Google (via YouTube) is rolling out new protections in the coming months for children using the video-streaming platform in the wake of the recent $170 million FTC settlement. As part of that change, personalized ads and comments on children's content will be eliminated, data collection for viewers of children's content will be reduced to the bare minimum required to "support the operation of the service," and content creators will be required to tag children's content as such.
In case you haven't followed the drama regarding things like "Elsagate," the short version is that some content on YouTube presented to children was not adequately moderated or reviewed. As a result, plenty of ostensibly child-friendly, cartoony-looking videos were revealed to contain decidedly not child-appropriate content. With modern parenting eschewing individual attention and oversight for blind trust in third-party content policing and child locks, some kids ended up seeing offensive or inappropriate content on the platform.
Since then, YouTube has been trying to move more of its kid-friendly content to the YouTube Kids app and increase the efforts of manual moderation. It also recently rolled out new content filters for additional age groups, but based on the FTC's decision, that hasn't been enough. To further improve how it handles children's content, YouTube has specifically enumerated five broad changes it plans to make:
- Anyone watching children's content on YouTube will be considered a child, meaning they will reduce data collection down to the minimum necessary to "support the operation of the service" for those viewers at that time.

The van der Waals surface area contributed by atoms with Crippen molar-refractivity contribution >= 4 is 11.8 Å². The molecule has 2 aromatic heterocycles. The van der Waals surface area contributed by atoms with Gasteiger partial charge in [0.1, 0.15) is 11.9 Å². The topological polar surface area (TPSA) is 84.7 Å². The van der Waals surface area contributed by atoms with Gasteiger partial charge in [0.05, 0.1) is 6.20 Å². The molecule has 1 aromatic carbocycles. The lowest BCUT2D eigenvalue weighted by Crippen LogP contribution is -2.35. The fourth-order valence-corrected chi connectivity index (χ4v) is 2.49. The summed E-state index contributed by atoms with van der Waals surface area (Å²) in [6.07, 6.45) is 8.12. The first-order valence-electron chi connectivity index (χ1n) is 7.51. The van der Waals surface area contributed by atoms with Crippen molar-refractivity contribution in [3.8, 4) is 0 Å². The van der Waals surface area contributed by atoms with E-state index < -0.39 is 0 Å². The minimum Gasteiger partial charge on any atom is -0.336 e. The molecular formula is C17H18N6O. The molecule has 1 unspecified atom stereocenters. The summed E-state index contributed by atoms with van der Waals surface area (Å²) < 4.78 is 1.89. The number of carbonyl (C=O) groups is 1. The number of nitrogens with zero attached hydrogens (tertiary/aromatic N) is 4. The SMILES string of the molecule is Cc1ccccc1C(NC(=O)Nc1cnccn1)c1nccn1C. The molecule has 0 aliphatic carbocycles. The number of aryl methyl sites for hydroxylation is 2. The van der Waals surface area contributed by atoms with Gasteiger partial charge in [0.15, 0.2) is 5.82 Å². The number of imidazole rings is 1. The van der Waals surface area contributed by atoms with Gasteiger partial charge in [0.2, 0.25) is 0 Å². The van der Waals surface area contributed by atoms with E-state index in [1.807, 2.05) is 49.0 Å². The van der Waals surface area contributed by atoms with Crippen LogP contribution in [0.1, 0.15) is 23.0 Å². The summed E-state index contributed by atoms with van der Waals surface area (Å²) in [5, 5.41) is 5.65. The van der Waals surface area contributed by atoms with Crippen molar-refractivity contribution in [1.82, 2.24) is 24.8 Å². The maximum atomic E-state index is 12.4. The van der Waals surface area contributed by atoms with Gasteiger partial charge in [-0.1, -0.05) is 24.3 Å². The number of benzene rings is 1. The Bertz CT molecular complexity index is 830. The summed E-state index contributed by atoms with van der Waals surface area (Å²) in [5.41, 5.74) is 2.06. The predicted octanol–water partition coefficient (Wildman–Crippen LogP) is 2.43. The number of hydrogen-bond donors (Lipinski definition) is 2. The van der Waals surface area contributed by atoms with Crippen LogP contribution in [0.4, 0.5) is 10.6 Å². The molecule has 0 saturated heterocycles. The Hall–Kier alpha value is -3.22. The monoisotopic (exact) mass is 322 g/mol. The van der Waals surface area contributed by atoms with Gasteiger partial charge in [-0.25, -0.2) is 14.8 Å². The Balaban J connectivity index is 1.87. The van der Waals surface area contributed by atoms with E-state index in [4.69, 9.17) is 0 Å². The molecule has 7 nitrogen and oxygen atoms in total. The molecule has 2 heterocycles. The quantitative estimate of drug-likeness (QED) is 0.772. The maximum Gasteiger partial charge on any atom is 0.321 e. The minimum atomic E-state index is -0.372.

- Personalized ads will stop running on children's content.
- Comments and notifications will be disabled on children's content.
- Content creators will be required to identify children's content, and videos will also be categorized that way via machine learning.
- Mandatory annual training for the company's "teams" regarding children's protections.
Google isn't just resorting to the stick, though, a carrot has also been dangled for children's content creators on the platform: YouTube will be assembling a $100 million fund "dedicated to the creation of thoughtful, original children’s content on YouTube and YouTube Kids globally." An even bigger ad campaign promoting YouTube Kids is also planned, so if you're already tired of seeing those ads endlessly when you don't even have children, gear up for an even bigger blitz.
The only potentially undefined detail regarding YouTube's announcement is what data will still be collected from viewers of children's content. It's clear that they're aiming to enhance privacy, but we just don't know what is constituted within the minimum to "support the operation of the service," or who gets access to that data outside of YouTube — it really ought to be quantified and spelled out.
These changes will be rolling out "starting in about four months," according to YouTube. Hopefully, a few more specifics regarding the plan can be revealed between now and then.